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New Ross IRA notes from War of Independence donated to Wexford archive

The Training Order Book of Richard Hanrahan of the 1st Battalion of the South Wexford Brigade offers incredible detail about the local campaign

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New Ross was the scene of some fighting including an attack position between two houses opposite Marsh Lane on South Street where IRA B Company were awaiting to ambush police patrol in March 1921.

New Ross was the scene of some fighting including an attack position between two houses opposite Marsh Lane on South Street where IRA B Company were awaiting to ambush police patrol in March 1921.

New Ross was the scene of some fighting including an attack position between two houses opposite Marsh Lane on South Street where IRA B Company were awaiting to ambush police patrol in March 1921.

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A fascinating insight into the activities and membership of the IRA in the New Ross district during the War of Independence has been donated to the Wexford County Library Archive.

Donated by a New Ross family, the Training Order Book of Richard Hanrahan, Adjutant, ‘A’ Company, 1st Battalion, South Wexford Brigade, IRA (1921-22) offers incredible detail about who was active in the campaign locally, including Captain P Mackey who had four All Ireland hurling medals to his name, from his Wexford playing days.

The training order book has been digitised and is described as a duplicate training and administration carbon copy order book maintained by Richard Hanrahan from North Street, New Ross.

The volume details written orders from Adjutant Hanrahan to the various ranks within ‘A’ Company to report to Rathgarogue camp for training purposes and for duty work during the period November 5, 1921 to March 31, 1922. The name and rank of those selected for signalling work as despatch riders, for transport services, intelligence, first aid, munitions and as armourers are recorded in addition to Volunteers identified for ‘special’ services.

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Orders are also issued for attendance at parades and lectures. In a memo to NCO Sutton, Charles Street, New Ross, Hanrahan orders him to parade his section one night per week for 90 minutes training consisting of 1 hour lecture and 30 minutes of squad drill (February 9, 1922).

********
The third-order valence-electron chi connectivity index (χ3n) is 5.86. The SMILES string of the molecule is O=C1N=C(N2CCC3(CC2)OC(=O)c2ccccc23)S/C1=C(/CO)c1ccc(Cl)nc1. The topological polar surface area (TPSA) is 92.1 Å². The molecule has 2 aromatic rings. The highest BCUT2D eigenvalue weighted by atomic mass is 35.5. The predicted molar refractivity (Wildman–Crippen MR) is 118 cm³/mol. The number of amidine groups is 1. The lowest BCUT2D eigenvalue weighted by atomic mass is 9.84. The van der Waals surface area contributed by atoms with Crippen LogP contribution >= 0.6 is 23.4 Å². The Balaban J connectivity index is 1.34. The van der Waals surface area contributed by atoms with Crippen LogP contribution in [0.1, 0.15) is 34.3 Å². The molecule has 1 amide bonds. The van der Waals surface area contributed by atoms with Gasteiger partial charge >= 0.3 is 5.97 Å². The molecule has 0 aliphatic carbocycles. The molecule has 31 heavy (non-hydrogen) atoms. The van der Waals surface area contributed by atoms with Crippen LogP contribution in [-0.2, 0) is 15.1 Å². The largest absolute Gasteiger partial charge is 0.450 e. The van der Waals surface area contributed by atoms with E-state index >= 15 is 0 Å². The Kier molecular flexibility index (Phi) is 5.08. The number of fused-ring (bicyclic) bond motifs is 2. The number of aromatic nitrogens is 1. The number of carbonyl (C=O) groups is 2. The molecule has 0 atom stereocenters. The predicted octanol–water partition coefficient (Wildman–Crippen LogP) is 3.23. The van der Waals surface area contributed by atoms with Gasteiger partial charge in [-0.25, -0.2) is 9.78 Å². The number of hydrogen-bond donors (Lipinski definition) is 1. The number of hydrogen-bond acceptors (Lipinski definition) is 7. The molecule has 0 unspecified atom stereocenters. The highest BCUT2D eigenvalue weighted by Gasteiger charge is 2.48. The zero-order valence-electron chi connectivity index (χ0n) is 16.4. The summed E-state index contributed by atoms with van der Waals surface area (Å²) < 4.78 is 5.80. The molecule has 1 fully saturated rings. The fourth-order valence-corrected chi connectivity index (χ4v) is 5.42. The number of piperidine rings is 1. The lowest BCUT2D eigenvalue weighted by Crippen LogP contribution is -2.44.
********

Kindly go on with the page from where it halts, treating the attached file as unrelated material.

Other entries include Richard’s request to Section Commanders Ryan, Roche, Sutton and Furlong to furnish him with their roll books of the section under their command and have them ‘fully written up by 2 o’clock’ (6 December 1921).

Occasional entries relate to the unsettled state of the country and the disruption to infrastructure wrought by ‘A’ Company including damage to New Ross, Ferrymountgarrett and Maudlin bridges, in addition to the commandeering of two motor cars from Dwyer Bros., North Street, New Ross from February 8, 1921 to September 3, 1921.

An entry on December 19, 1921, records Richard’s instruction to the Brigade Adjutant to demand an enquiry into Volunteer Martin Whelan’s detention and treatment in Rathgarogue training camp, Hanrahan informing the Adjutant that the officers of ‘A’ Company ‘will not carry out duty work until enquiry is over’.

In an entry dated February 18, 1922, Hanrahan orders Section Commander Roche, Irishtown to mobilise ‘every man’ in No. 2 Section to parade at the Show Grounds on the following Tuesday at 3 p.m. ‘with a view to taking over old Police Barracks’.

The IRA took over formal possession of the RIC barracks in New Ross on February 21 , 1922, following the disbandment of the Royal Irish Constabulary (RIC) and closure of the barracks.

The IRA temporarily assumed responsibility for the maintenance of law and order in the town in early 1922. An entry dated February 17,1922, to Section Commander Sutton, Irishtown advises that the OC has facilitated him by appointing and notifying 12 men to undertake police duty for the coming week.

Hanrahan writes a note to the Mother Superior, Good Shepherd Convent, New Ross informing her that in the case of Volunteer Ed Cullen, ‘whilst the order to report tonight remains, all possible steps to facilitate you in respect of Laundry work will be taken’ (18 February 1922).

One of the last entries in the volume is a listing sent by Hanrahan to the Adjutant, 1st Battalion of all the officers and NCOs in ‘A’ Company, with the observation that ‘two Section Commanders & [the] NCO of Snipers who have joined regular army are not yet replaced’.

The training order book can be viewed in full on the Wexford County Library archive section.


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